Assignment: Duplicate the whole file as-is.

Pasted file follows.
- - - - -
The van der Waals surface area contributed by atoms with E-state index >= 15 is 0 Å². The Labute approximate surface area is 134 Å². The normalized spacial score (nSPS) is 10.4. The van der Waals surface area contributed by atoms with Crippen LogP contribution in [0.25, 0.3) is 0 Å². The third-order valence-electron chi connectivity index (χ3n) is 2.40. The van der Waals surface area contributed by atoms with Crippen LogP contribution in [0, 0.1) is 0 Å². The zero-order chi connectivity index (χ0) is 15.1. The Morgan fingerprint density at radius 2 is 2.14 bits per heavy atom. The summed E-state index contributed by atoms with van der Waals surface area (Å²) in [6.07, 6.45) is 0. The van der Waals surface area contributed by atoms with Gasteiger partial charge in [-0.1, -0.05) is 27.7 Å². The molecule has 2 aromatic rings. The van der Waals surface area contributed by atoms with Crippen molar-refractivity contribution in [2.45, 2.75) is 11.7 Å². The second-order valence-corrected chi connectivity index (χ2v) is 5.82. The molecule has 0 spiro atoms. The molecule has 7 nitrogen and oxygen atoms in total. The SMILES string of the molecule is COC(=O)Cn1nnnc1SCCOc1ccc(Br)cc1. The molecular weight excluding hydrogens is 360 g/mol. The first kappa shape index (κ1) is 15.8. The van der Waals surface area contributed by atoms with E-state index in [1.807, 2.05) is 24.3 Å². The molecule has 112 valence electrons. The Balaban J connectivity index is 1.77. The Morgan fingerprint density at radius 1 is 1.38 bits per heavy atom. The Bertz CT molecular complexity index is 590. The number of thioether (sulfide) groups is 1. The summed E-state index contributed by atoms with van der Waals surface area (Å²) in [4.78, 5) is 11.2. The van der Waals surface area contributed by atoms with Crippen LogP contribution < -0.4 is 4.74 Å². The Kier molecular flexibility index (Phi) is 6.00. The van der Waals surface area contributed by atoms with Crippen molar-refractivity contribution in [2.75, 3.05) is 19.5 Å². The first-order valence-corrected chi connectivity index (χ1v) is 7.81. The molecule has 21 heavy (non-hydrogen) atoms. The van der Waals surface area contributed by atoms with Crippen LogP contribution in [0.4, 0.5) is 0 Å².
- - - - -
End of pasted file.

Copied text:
The van der Waals surface area contributed by atoms with E-state index >= 15 is 0 Å². The Labute approximate surface area is 134 Å². The normalized spacial score (nSPS) is 10.4. The van der Waals surface area contributed by atoms with Crippen LogP contribution in [0.25, 0.3) is 0 Å². The third-order valence-electron chi connectivity index (χ3n) is 2.40. The van der Waals surface area contributed by atoms with Crippen LogP contribution in [0, 0.1) is 0 Å². The zero-order chi connectivity index (χ0) is 15.1. The Morgan fingerprint density at radius 2 is 2.14 bits per heavy atom. The summed E-state index contributed by atoms with van der Waals surface area (Å²) in [6.07, 6.45) is 0. The van der Waals surface area contributed by atoms with Gasteiger partial charge in [-0.1, -0.05) is 27.7 Å². The molecule has 2 aromatic rings. The van der Waals surface area contributed by atoms with Crippen molar-refractivity contribution in [2.45, 2.75) is 11.7 Å². The second-order valence-corrected chi connectivity index (χ2v) is 5.82. The molecule has 0 spiro atoms. The molecule has 7 nitrogen and oxygen atoms in total. The SMILES string of the molecule is COC(=O)Cn1nnnc1SCCOc1ccc(Br)cc1. The molecular weight excluding hydrogens is 360 g/mol. The first kappa shape index (κ1) is 15.8. The van der Waals surface area contributed by atoms with E-state index in [1.807, 2.05) is 24.3 Å². The molecule has 112 valence electrons. The Balaban J connectivity index is 1.77. The Morgan fingerprint density at radius 1 is 1.38 bits per heavy atom. The Bertz CT molecular complexity index is 590. The number of thioether (sulfide) groups is 1. The summed E-state index contributed by atoms with van der Waals surface area (Å²) in [4.78, 5) is 11.2. The van der Waals surface area contributed by atoms with Crippen LogP contribution < -0.4 is 4.74 Å². The Kier molecular flexibility index (Phi) is 6.00. The van der Waals surface area contributed by atoms with Crippen molar-refractivity contribution in [2.75, 3.05) is 19.5 Å². The first-order valence-corrected chi connectivity index (χ1v) is 7.81. The molecule has 21 heavy (non-hydrogen) atoms. The van der Waals surface area contributed by atoms with Crippen LogP contribution in [0.4, 0.5) is 0 Å².